Image copyright
PA Media

Image caption

The committee warned about social care

If adopted by the government, the first people it would affect would be EU citizens. With the UK leaving the bloc at the end of the month, and the so-called transition period – where we align with EU rules while a trade deal is negotiated – ending in December 2020, they will instead face the same hurdles as immigrants coming from outside the EU to the UK. There would be an increase in the variety of skilled workers who could get a visa, not only because of the lower threshold, but with more additions to the skilled workers list, including carpenters, glaziers, plasterers and teaching assistants. And the MAC said schools and the NHS would particularly benefit from the changes. However, people who work in fishing, elementary agricultural roles or as waiting staff would be removed from the list, making it tougher for them to live and work here. The MAC warned that while its proposals would benefit the UK economy, there could be a rise in pressures in social care because of a shortage of low-skilled workers being able to enter the country. It said the “root of the problem” was a failure of the sector to “offer competitive terms and conditions”, which itself was “caused by a failure to have a sustainable funding model”. What’s the reaction?

Image copyright
Reuters

Image caption

Labour’s Diane Abbott says the salary cap won’t help with social care

Labour’s shadow home secretary, Diane Abbott said: “Even a lower salary cap won’t help recruit the hospital staff we need, the social care workers or many of the new recruits to private businesses.”She added the UK needed “a system based on treating people and their families decently who come here with firm job offers, whatever their pay level”.The Liberal Democrat spokeswoman for home affairs, Christine Jardine, criticised the government’s plan to end free movement after Brexit, saying the MAC review “makes clear these plans will make the crisis in social care even worse”. She added: “They will also mean huge amounts of extra costs and bureaucracy for thousands of British businesses. No amount of spin will change that fact.”Dr Ben Greening, executive director of Migration Watch – a group which believes the present level of immigration is not sustainable – said the proposals amounted to “a significant loosening” of the rules around Tier 2 migration.He said it would mean “exposing over seven million UK jobs to new or increased global competition from much larger developing countries where there is very substantial demand to come to the UK”.Dr Greening also criticised the lack of an overall cap for the same visas, adding: “Without [a cap] employers will be able to indulge without constraint in their unparalleled addiction to cheap non-UK labour in order to boost their own profit margins and also to undercut and overlook UK workers.”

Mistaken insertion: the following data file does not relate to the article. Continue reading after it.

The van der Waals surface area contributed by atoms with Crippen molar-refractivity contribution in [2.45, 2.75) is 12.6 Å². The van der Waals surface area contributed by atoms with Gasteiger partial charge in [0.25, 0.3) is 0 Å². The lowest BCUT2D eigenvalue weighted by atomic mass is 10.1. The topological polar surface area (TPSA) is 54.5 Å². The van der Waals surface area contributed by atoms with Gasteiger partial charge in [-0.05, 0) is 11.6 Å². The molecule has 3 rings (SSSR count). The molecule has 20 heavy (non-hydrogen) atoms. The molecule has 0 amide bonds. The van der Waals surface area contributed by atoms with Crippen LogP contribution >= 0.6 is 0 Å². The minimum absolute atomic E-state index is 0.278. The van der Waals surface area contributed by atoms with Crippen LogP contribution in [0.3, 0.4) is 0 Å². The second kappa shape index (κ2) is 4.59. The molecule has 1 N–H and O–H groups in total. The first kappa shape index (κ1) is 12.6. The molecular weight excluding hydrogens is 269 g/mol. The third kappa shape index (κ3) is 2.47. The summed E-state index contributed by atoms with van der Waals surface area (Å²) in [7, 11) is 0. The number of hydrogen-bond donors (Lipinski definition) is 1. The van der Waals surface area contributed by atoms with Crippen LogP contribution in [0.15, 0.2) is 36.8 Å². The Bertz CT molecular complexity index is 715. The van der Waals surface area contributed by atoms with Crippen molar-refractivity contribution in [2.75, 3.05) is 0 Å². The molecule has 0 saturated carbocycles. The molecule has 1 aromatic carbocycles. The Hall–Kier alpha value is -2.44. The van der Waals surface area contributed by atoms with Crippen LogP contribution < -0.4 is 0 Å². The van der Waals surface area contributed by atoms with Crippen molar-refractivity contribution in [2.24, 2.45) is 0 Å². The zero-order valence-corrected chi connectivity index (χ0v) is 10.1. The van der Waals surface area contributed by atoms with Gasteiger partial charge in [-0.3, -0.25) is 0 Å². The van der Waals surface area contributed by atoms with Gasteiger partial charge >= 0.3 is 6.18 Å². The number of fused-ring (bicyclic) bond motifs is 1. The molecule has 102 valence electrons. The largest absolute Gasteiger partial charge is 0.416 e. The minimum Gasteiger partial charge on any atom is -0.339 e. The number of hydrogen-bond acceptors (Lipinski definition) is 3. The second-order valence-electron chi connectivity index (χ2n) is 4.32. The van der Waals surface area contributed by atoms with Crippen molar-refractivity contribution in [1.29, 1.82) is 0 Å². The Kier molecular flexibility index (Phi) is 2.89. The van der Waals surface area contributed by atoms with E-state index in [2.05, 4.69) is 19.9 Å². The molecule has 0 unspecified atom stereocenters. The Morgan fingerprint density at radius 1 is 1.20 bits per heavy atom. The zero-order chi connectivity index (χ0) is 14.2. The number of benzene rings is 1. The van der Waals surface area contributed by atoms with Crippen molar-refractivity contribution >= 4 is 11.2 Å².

Source link

Coronavirus: Hong Kong to slash border travel as virus spreads


Image copyright
Reuters

Image caption

Hong Kong leader Carrie Lam wore a face mask to speak to the media

Hong Kong has announced plans to slash cross-border travel between the city and mainland China as the new coronavirus continues to spread.More than 100 people have now died in China, with confirmed infections surging to more than 4,500.High-speed trains and ferries that cross the border will be suspended from Thursday, Hong Kong leader Carrie Lam announced. She wore a face mask. The virus has spread across China and to at least 16 countries globally. On Monday, Germany and Japan confirmed that they had cases involving people who had not travelled to China but caught the virus from someone who had.This had previously been seen only in Vietnam, which borders China and where someone was infected by his father who had travelled from Wuhan, the epicentre of the outbreak.Several foreign governments with large numbers of citizens in Wuhan are planning air evacuations. Japan is sending a plane later on Tuesday. Wuhan, as well as the wider Hubei province, are already effectively in a lockdown with strict transport restrictions in and out of the area. Wearing masks in public is now mandatory in some Chinese cities.On Monday, authorities in Beijing confirmed that a 50-year-old man had died – the first fatality in the Chinese capital.What’s Hong Kong’s plan?Carrie Lam announced Hong Kong’s new strategy to tackle the virus on Tuesday.In addition to suspending train and ferry services, flights to mainland China will be halved. People will also no longer be able to receive permits to visit Hong Kong from the mainland.The city of seven million – a major financial centre – is part of China but retains significant autonomy.